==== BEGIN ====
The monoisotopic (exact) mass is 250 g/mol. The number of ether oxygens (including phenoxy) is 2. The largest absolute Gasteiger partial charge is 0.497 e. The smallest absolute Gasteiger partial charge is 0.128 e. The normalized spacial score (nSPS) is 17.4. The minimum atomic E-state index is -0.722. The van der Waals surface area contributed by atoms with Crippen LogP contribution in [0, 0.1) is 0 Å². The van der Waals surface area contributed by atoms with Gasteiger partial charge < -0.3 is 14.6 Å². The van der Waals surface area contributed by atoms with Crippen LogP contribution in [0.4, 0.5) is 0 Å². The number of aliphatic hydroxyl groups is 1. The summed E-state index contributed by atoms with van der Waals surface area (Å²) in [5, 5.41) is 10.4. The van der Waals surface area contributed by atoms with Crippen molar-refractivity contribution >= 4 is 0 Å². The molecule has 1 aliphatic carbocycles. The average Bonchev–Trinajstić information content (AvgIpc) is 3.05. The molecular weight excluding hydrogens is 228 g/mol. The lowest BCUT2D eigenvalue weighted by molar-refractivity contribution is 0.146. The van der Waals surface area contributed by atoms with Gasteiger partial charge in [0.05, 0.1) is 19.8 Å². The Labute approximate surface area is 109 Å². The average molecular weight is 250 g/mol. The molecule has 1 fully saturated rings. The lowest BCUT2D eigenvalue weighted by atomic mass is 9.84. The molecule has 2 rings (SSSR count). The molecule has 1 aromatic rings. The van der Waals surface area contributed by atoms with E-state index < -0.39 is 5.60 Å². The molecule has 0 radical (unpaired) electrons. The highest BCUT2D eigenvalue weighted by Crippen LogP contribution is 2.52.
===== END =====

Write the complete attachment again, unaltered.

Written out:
The monoisotopic (exact) mass is 250 g/mol. The number of ether oxygens (including phenoxy) is 2. The largest absolute Gasteiger partial charge is 0.497 e. The smallest absolute Gasteiger partial charge is 0.128 e. The normalized spacial score (nSPS) is 17.4. The minimum atomic E-state index is -0.722. The van der Waals surface area contributed by atoms with Crippen LogP contribution in [0, 0.1) is 0 Å². The van der Waals surface area contributed by atoms with Gasteiger partial charge < -0.3 is 14.6 Å². The van der Waals surface area contributed by atoms with Crippen LogP contribution in [0.4, 0.5) is 0 Å². The number of aliphatic hydroxyl groups is 1. The summed E-state index contributed by atoms with van der Waals surface area (Å²) in [5, 5.41) is 10.4. The van der Waals surface area contributed by atoms with Crippen molar-refractivity contribution >= 4 is 0 Å². The molecule has 1 aliphatic carbocycles. The average Bonchev–Trinajstić information content (AvgIpc) is 3.05. The molecular weight excluding hydrogens is 228 g/mol. The lowest BCUT2D eigenvalue weighted by molar-refractivity contribution is 0.146. The van der Waals surface area contributed by atoms with Gasteiger partial charge in [0.05, 0.1) is 19.8 Å². The Labute approximate surface area is 109 Å². The average molecular weight is 250 g/mol. The molecule has 1 fully saturated rings. The lowest BCUT2D eigenvalue weighted by atomic mass is 9.84. The molecule has 2 rings (SSSR count). The molecule has 1 aromatic rings. The van der Waals surface area contributed by atoms with E-state index < -0.39 is 5.60 Å². The molecule has 0 radical (unpaired) electrons. The highest BCUT2D eigenvalue weighted by Crippen LogP contribution is 2.52.